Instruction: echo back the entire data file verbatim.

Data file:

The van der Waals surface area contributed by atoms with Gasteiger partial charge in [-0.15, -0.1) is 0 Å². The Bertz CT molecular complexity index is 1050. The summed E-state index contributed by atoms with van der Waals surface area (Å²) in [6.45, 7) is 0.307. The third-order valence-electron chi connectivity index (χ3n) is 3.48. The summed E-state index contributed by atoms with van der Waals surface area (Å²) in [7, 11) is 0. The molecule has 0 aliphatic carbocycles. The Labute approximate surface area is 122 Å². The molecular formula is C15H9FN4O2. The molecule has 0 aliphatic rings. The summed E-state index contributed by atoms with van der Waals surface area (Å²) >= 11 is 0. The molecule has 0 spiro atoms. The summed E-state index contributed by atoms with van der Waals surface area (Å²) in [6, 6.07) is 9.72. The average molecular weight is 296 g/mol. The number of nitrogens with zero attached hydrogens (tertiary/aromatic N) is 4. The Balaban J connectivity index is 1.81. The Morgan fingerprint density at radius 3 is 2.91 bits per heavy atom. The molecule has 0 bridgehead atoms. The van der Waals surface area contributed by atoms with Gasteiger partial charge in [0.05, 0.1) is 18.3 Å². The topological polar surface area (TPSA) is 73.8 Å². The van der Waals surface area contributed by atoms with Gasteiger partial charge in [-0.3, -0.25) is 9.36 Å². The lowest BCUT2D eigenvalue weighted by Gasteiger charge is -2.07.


The van der Waals surface area contributed by atoms with Gasteiger partial charge in [-0.15, -0.1) is 0 Å². The Bertz CT molecular complexity index is 1050. The summed E-state index contributed by atoms with van der Waals surface area (Å²) in [6.45, 7) is 0.307. The third-order valence-electron chi connectivity index (χ3n) is 3.48. The summed E-state index contributed by atoms with van der Waals surface area (Å²) in [7, 11) is 0. The molecule has 0 aliphatic carbocycles. The Labute approximate surface area is 122 Å². The molecular formula is C15H9FN4O2. The molecule has 0 aliphatic rings. The summed E-state index contributed by atoms with van der Waals surface area (Å²) >= 11 is 0. The molecule has 0 spiro atoms. The summed E-state index contributed by atoms with van der Waals surface area (Å²) in [6, 6.07) is 9.72. The average molecular weight is 296 g/mol. The number of nitrogens with zero attached hydrogens (tertiary/aromatic N) is 4. The Balaban J connectivity index is 1.81. The Morgan fingerprint density at radius 3 is 2.91 bits per heavy atom. The molecule has 0 bridgehead atoms. The van der Waals surface area contributed by atoms with Gasteiger partial charge in [0.05, 0.1) is 18.3 Å². The topological polar surface area (TPSA) is 73.8 Å². The van der Waals surface area contributed by atoms with Gasteiger partial charge in [-0.3, -0.25) is 9.36 Å². The lowest BCUT2D eigenvalue weighted by Gasteiger charge is -2.07.